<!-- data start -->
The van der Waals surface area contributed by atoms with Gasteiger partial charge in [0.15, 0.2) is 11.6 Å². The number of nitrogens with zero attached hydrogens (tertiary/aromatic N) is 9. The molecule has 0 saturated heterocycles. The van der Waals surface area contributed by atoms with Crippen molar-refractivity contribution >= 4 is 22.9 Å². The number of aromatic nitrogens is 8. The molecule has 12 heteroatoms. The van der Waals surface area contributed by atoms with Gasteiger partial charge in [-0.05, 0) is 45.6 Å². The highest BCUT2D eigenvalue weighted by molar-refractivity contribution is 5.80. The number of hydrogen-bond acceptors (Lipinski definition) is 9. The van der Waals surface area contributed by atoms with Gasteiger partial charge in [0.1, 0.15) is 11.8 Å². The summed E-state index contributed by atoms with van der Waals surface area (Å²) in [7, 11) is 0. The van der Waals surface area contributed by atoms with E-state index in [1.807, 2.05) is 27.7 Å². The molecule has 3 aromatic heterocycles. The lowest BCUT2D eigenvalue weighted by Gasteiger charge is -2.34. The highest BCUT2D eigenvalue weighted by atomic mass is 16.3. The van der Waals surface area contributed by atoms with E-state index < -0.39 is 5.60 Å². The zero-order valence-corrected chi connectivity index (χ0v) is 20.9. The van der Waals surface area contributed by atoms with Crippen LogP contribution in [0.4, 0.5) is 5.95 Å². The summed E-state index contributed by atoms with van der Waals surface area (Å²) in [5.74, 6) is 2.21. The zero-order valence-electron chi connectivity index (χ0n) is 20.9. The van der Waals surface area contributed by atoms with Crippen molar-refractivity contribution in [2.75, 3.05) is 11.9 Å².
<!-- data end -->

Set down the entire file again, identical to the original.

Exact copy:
The van der Waals surface area contributed by atoms with Gasteiger partial charge in [0.15, 0.2) is 11.6 Å². The number of nitrogens with zero attached hydrogens (tertiary/aromatic N) is 9. The molecule has 0 saturated heterocycles. The van der Waals surface area contributed by atoms with Crippen molar-refractivity contribution >= 4 is 22.9 Å². The number of aromatic nitrogens is 8. The molecule has 12 heteroatoms. The van der Waals surface area contributed by atoms with Gasteiger partial charge in [-0.05, 0) is 45.6 Å². The highest BCUT2D eigenvalue weighted by molar-refractivity contribution is 5.80. The number of hydrogen-bond acceptors (Lipinski definition) is 9. The van der Waals surface area contributed by atoms with Gasteiger partial charge in [0.1, 0.15) is 11.8 Å². The summed E-state index contributed by atoms with van der Waals surface area (Å²) in [7, 11) is 0. The van der Waals surface area contributed by atoms with E-state index in [1.807, 2.05) is 27.7 Å². The molecule has 3 aromatic heterocycles. The lowest BCUT2D eigenvalue weighted by Gasteiger charge is -2.34. The highest BCUT2D eigenvalue weighted by atomic mass is 16.3. The van der Waals surface area contributed by atoms with E-state index < -0.39 is 5.60 Å². The zero-order valence-corrected chi connectivity index (χ0v) is 20.9. The van der Waals surface area contributed by atoms with Crippen LogP contribution in [0.4, 0.5) is 5.95 Å². The summed E-state index contributed by atoms with van der Waals surface area (Å²) in [5.74, 6) is 2.21. The zero-order valence-electron chi connectivity index (χ0n) is 20.9. The van der Waals surface area contributed by atoms with Crippen molar-refractivity contribution in [2.75, 3.05) is 11.9 Å².